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The Washing Monster

I procrastinate a lot.  I think there’s probably a fairly robust argument to be made that currently working on this blog post is a form of procrastination, since I’m supposed to be working on something else, but let’s move past that issue, shall we?

washingmachine

Fig. 1: Artist's depiction

I have always used doing the washing as a procrastination tool: I hate that I do it, since I don’t like washing and I don’t think washing every single weekend is necessary or even useful, on the whole, but there you go.  I sit down, an empty block of time on my hands, and open up the file I’m supposed to be working on — and then, ooh, what do you know? I really must go and do the washing!  I hate it, and I’ve struggled to neutralise it, even when I can see it coming.  I won’t even ask for help, even if there’s heaps of washing to be done and the help would be readily and cheerfully provided.  Instead, I just stomp around, resenting the washing machine and its relentless consumption of my weekends and free time.  Which is hardly fair.  My washing machine is no monster, despite me calling it one all the time. It’s just me, being stupid and failing to prioritise properly.  If you were to ask me “which is the more important job for the day: getting all the washing finished or writing up that short story you’re thinking of?” I would say short story, but I would do the washing.  And then I’d get pissy about the state of affairs I had manufactured, wherein I run out of weekend and do not get any story written, short or otherwise.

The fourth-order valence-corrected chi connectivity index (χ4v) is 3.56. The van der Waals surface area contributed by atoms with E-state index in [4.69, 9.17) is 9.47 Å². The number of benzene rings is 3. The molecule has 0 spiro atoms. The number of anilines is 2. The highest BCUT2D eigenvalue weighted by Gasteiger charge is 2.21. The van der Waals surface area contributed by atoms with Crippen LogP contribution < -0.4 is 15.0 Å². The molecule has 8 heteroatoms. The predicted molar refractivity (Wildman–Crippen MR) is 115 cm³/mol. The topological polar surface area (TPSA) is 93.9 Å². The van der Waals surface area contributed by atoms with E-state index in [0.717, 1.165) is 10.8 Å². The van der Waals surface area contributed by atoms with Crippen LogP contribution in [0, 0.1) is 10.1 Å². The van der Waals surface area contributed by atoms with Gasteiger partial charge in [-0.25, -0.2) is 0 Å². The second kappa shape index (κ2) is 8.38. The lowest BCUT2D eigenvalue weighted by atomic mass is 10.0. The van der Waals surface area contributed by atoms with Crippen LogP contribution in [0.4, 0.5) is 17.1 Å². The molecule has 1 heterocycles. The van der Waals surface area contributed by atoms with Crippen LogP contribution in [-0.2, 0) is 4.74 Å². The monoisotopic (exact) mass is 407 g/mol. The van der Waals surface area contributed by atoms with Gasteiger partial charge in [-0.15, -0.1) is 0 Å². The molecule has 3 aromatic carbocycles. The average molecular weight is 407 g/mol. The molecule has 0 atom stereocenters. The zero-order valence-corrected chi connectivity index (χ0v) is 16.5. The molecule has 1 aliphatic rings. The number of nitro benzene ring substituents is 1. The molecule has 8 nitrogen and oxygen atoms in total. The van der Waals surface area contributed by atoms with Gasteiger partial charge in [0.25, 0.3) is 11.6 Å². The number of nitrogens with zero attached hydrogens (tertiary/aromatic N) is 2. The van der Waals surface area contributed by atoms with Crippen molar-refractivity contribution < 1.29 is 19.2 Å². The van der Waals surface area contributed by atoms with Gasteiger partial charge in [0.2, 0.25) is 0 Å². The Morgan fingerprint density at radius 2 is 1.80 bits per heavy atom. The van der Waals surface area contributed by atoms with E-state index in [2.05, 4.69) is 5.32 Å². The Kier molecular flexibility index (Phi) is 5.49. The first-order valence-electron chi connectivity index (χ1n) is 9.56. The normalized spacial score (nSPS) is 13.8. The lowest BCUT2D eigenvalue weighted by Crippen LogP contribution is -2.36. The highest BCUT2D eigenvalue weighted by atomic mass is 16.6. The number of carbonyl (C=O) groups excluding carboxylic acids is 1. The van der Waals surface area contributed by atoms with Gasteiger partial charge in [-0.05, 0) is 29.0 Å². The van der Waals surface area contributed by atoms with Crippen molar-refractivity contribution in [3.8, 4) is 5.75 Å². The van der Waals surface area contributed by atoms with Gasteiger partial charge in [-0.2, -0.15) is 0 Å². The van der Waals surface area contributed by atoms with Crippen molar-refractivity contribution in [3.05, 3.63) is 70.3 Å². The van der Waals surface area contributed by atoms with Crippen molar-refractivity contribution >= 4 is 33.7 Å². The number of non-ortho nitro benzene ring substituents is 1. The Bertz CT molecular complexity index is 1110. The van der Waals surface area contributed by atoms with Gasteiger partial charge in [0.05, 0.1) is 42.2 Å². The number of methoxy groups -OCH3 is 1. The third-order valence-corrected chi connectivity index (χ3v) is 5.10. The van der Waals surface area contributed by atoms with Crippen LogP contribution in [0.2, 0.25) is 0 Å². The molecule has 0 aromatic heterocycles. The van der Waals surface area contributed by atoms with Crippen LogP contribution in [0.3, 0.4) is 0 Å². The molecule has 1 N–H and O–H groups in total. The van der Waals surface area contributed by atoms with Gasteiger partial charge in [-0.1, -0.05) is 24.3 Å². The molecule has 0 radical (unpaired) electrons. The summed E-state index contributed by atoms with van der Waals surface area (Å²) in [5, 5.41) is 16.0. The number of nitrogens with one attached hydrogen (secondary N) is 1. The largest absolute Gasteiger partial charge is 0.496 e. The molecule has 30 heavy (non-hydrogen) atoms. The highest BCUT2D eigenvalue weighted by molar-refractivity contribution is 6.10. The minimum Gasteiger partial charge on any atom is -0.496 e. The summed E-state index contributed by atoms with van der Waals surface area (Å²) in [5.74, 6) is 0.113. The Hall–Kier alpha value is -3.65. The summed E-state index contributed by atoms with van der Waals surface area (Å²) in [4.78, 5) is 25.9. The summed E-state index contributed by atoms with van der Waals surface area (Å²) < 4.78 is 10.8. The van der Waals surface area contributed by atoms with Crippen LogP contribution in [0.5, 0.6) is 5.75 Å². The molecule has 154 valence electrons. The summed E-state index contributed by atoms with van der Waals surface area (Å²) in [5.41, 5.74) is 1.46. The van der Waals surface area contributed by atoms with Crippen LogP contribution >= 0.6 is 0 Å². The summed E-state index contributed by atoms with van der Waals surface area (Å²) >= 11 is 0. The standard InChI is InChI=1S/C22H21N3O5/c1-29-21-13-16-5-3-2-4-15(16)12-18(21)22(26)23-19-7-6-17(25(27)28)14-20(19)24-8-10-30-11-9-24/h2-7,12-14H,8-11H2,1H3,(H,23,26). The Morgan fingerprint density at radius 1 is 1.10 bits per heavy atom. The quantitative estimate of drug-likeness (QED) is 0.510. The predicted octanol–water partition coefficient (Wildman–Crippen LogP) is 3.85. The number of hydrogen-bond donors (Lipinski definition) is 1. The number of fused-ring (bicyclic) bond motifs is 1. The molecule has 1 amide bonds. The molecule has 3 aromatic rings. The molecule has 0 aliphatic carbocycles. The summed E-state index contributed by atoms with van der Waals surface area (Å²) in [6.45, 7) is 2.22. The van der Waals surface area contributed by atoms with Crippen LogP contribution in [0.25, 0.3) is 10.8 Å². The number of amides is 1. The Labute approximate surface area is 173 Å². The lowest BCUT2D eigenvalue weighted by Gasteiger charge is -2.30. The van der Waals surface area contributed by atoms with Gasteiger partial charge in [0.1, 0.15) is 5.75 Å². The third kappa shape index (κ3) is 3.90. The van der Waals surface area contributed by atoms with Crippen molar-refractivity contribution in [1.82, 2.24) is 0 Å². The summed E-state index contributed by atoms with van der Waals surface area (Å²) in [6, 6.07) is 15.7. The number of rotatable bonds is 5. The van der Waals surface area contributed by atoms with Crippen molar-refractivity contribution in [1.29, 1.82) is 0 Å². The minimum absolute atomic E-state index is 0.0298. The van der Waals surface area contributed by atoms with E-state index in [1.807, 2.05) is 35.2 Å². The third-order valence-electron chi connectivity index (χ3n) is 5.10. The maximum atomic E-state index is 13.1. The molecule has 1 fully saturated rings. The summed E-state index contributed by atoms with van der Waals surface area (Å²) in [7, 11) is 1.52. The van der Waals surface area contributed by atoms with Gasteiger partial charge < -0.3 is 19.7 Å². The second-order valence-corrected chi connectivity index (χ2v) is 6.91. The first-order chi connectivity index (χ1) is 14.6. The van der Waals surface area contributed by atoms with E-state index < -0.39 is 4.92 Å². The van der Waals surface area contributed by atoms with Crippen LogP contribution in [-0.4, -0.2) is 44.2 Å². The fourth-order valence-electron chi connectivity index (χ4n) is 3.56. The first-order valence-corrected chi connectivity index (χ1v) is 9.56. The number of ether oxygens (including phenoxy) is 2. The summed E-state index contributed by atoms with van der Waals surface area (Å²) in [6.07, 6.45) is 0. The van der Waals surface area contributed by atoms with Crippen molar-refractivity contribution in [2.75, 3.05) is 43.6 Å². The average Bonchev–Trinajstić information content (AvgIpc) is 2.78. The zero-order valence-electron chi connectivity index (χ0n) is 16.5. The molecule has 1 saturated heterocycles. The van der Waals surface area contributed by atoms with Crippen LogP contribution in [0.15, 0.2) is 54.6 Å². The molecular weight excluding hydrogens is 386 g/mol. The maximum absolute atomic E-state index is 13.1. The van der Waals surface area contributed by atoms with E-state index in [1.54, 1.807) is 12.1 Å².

And then the feminist guilt would get me.  I’d ask myself if all my fiery suffragette predecessors had risked social ostracisation, jailtime or worse just so I could spend my weekends washing work clothes, answer “no”, and get pissy with myself for failing them as well as myself.  Oy, the drama. The most frustrating part of it all was that I knew what I was doing — I could see the pattern in my head, I could see what I was doing wrong, but it was just so heavily entrenched in me to do washing every weekend, that my responsibility to it should be a higher priority than any ambition or creative pursuit, that I struggled to push it away.

I had a revelation while travelling in New Zealand. I had lots, actually, but this is the most relevant one right now.  When I couldn’t remember if I had worn something in my suitcase or not: if I can’t tell the difference by smell, no-one else can either.  While I am not employing this principle to the same degree in my daily life as I did while travelling, it did make me stop and think. My clothes mostly don’t get that grubby, unless I’m exercising (and I change for that) or unless I actually slop something on myself (granted, this happens frequently).  On the whole though, I can get a few wears out of everything without anybody noticing or sticky-taping signs to the back of my chair or anything. So I’m doing less washing, because I’m wearing things more times before I wash ’em.  No biggy. It’s working a treat and my weekends rock a whole lot more. I’m astonished at how much more free time I have, and this is reconciling me to how much of my precious, short, finite time the washing machine has already eaten.  It’s crazy.

And if you think it’s gross, you just stand closer and tell me.

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